Trump praises Putin, puts Republicans in a bind

As Russia prepares to attack Ukraine and the United States rushes to defend its neighboring allies in Europe, former President Donald J. Trump has nothing but admiration for Russian President Putin.

He’s “quite smart,” Trump said Wednesday at a fundraiser in Florida, valuing the impending invasion like a real estate deal. “He took over a country for $2 worth of sanctions,” he said, “taking over a country — really a big, huge position, a wonderful piece of land with so many lots of people – and you just have to walk in.”

Historians call the comment unprecedented. “The idea that a former president would praise the man or leader the US military is even journeying to confront,” said Jeffrey Engel, a presidential historian at Southern Methodist University in Dallas. and restraint”.

Still, Republican leaders, while condemning the invasion of Ukraine, kept quiet about the former president’s repeated praise of Putin this week, even as some allies Trump’s campaign – from former administration figures to Fox News host Tucker Carlson – amplified his Russian-core friendly views of the party.

Foreign policy experts and Russian academics say the apparent sympathy or conflict with Moscow from right-wing elements has raised questions about the influence Mr. the candidate seeks to exploit his base, the legacy of the Kremlin’s decade-long drive against American conservatives and the future of the GOP amid a backlash against entanglements set by the Party Republican leadership in Afghanistan and Iraq.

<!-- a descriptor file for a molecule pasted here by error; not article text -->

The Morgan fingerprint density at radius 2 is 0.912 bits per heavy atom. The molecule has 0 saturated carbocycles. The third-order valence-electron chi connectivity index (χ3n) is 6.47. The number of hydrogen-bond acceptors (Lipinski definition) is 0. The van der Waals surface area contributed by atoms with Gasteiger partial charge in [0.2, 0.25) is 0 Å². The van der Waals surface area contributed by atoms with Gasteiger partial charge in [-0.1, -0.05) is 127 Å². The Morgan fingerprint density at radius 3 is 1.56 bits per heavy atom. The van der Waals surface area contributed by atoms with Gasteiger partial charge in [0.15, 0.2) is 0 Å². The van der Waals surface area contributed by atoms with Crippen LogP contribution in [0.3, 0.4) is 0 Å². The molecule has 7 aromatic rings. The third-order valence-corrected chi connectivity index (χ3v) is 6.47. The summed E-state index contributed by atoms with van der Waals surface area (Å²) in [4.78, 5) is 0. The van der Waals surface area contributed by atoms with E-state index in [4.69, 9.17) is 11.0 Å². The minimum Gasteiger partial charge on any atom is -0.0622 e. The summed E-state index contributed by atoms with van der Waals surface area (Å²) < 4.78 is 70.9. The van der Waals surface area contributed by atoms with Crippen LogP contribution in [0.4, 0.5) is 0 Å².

Historians say Cold War Republicans would dismiss comments like Mr Trump being non-American. Anders Stephanson, a foreign policy historian at Columbia University, recalls the previous Russian invasion. “Can one imagine Dwight Eisenhower praising Leonid Brezshnev for invading Czechoslovakia in 1968?” he asked in an email. “I think not.”

Republican leaders on Thursday shied away from Putin-friendly stances that stemmed from the former president. Senator Mitch McConnell of Kentucky, the Republican leader, denounced Putin and urged the Biden administration to provide military aid to help the Ukrainians fight back. Asked at a news conference in Louisville about Mr. Trump’s comments, the senator responded with silence.

As the threat of a Russian invasion grows, Mike Pompeo, a former secretary of state and CIA director under Mr Trump, and now a potential presidential aspirant, seems to have a similar view to his boss. his old. Mr Putin is “a classy, ​​sophisticated partner” and “very wise”, Mr. Pompeo said.